The Regional Resiliency Assessment Program (RRAP) is a cooperative, non-regulatory assessment program implemented to examine the resilience of critical infrastructure and systems through regional analysis. The program, led by the Department of Homeland Security (DHS) Office of Infrastructure Protection (IP), addresses a range of hazards that could have significant consequences, both regionally and nationally.
Each RRAP typically involves data gathering and analytical effort followed by continued technical assistance to support resilience-building. RRAPs can incorporate various components, including voluntary facility vulnerability assessments, targeted studies and modeling, first responder capability evaluations, subject matter expert workshops, and other valuable information-exchange forums.
Multiple gaps in federally accessible data impede decision making on policies and investment related to resilience, reliability, and security. These data are critical for understanding the extent to which existing energy infrastructure is resilient and for better informing resilience investments. The U.S. Department of Energy (DOE) released the Quadrennial Energy Review (QER) in April 2015. The Review recommends that DOE, in collaboration with DHS and interested infrastructure stakeholders, develop common analytical frameworks, tools, and metrics to assess the resilience, reliability, and security of energy infrastructure assets. As a result, DHS approved a 2016 RRAP nomination for DHS and DOE to collaborate on issues identified in the QER.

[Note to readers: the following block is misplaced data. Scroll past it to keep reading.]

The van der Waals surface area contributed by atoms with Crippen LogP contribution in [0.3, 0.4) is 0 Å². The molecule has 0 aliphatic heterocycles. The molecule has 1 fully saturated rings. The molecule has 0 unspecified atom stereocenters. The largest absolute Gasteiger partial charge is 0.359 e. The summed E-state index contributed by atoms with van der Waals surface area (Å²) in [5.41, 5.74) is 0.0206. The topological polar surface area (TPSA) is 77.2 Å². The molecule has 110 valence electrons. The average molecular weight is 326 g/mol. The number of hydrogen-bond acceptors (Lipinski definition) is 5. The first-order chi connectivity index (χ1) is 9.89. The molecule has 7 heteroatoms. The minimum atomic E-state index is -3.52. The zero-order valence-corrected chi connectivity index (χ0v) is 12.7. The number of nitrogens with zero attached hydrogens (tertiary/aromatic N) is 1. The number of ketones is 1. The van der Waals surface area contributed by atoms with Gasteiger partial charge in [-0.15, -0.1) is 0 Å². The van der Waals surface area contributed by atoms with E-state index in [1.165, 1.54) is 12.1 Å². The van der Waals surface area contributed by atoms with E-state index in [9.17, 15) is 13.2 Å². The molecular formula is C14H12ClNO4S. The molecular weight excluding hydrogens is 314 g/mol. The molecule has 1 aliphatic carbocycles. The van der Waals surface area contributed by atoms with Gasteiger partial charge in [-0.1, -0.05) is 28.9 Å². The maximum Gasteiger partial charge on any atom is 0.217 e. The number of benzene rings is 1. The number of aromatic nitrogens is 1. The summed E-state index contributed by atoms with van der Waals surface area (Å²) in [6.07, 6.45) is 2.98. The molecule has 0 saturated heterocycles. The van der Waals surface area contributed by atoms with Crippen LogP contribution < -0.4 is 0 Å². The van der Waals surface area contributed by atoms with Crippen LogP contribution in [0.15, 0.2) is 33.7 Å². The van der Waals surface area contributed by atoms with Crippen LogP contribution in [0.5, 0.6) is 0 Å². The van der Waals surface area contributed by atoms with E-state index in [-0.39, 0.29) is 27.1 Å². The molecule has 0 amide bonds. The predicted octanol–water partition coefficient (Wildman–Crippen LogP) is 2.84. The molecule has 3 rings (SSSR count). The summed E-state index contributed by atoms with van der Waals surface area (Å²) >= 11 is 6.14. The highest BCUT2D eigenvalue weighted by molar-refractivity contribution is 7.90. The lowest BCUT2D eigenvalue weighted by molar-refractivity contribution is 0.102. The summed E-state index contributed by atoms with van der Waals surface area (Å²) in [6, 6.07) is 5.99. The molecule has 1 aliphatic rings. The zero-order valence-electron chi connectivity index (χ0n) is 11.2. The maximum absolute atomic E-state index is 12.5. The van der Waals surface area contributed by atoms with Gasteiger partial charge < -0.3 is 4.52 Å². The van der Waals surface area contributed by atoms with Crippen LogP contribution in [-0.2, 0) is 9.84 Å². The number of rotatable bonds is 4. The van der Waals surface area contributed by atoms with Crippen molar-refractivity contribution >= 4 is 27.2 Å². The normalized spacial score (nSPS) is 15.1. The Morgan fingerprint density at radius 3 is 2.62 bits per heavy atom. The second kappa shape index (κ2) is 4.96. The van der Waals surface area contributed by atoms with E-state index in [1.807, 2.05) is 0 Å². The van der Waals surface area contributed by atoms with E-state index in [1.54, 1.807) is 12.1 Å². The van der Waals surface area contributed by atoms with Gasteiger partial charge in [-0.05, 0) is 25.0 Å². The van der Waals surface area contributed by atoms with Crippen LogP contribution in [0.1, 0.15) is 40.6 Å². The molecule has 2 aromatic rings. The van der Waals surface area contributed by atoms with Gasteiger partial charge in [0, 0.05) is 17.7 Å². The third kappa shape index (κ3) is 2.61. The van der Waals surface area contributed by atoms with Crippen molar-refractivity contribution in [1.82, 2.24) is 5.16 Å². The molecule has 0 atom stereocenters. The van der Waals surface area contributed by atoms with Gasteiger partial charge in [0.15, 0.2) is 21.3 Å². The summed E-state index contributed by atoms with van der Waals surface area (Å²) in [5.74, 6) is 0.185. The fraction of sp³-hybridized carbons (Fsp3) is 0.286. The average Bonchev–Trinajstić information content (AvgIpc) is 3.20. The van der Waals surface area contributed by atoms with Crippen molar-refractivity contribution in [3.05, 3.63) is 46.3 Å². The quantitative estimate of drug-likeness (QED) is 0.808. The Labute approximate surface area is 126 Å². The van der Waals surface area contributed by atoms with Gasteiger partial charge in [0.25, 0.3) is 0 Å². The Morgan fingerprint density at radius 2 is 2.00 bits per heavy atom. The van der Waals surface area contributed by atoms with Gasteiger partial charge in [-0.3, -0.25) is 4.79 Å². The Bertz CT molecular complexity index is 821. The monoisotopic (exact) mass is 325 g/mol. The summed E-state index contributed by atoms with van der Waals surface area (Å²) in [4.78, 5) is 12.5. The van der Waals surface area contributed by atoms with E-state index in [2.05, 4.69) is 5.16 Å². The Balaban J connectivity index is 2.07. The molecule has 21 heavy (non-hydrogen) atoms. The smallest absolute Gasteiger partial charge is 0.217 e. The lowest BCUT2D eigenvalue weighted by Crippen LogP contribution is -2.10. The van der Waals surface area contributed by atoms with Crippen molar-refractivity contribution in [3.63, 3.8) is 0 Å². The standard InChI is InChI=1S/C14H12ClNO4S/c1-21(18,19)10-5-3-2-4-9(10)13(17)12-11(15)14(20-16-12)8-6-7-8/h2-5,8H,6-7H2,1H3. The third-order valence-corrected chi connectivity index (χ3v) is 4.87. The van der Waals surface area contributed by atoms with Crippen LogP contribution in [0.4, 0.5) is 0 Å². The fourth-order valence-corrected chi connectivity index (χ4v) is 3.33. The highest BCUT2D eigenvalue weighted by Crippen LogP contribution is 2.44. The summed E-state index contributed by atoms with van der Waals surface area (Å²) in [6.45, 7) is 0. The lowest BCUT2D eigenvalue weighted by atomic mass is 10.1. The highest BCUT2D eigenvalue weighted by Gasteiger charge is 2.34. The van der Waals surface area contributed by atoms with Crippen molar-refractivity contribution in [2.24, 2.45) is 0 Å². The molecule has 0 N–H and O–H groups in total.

- 6.5 million electricity customers; population 14 million
- 350+ electric generators
- 8,000+ miles of high-voltage transmission lines
- 13 interconnections with systems in New York and Canada<
- 32,000 MW of installed generation capacity
The Region 1 Electric Energy RRAP will have two phases, each with multiple steps
DATA GATHERING, ANALYSIS,AND PRODUCT DEVELOPMENT
STEP 1 Identify energy infrastructure (e.g., substations with large power transformers) in Region I that might be vulnerable to extreme weather (now and in the future)
STEP 2 Employ DHS and DOE methodologies, tools, and processes to evaluate risks in the identified energy infrastructure
STEP 3 Engage with State and private sector stakeholders to identify gaps in our understanding of regional or sector-specific issues
STEP 4 Identify and document dependencies and interdependencies associated with at-risk energy infrastructure to better understand the cascading impacts resulting from possible disruption
STEP 5 Provide information and products to States on available analytical capabilities and resources to enable them to better prepare for disruptions and to make more informed planning, response, and recovery decisions
Work with stakeholders to implement resilience enhancement options identified during the RRAP
Provide ongoing assistance via DHS Protective Security Advisors (PSAs) to assist appropriate State organizations with incorporating information from the RRAP into their planning efforts, as outlined in the National Institute of Standards and Technology (NIST) publication Community Resilience Planning Guide for Buildings and Infrastructure Systems.
Each RRAP typically involves data gathering and analytical effort followed by continued technical assistance to support resilience-building. RRAPs can incorporate various components, including voluntary facility vulnerability assessments, targeted studies and modeling, first responder capability evaluations, subject matter expert workshops, and other valuable information-exchange forums. The 2014 Casco Bay Region Climate Change Resiliency Assessment was recently completed for Region 1.
2014 Casco Bay Region Climate Change Project Additional Reports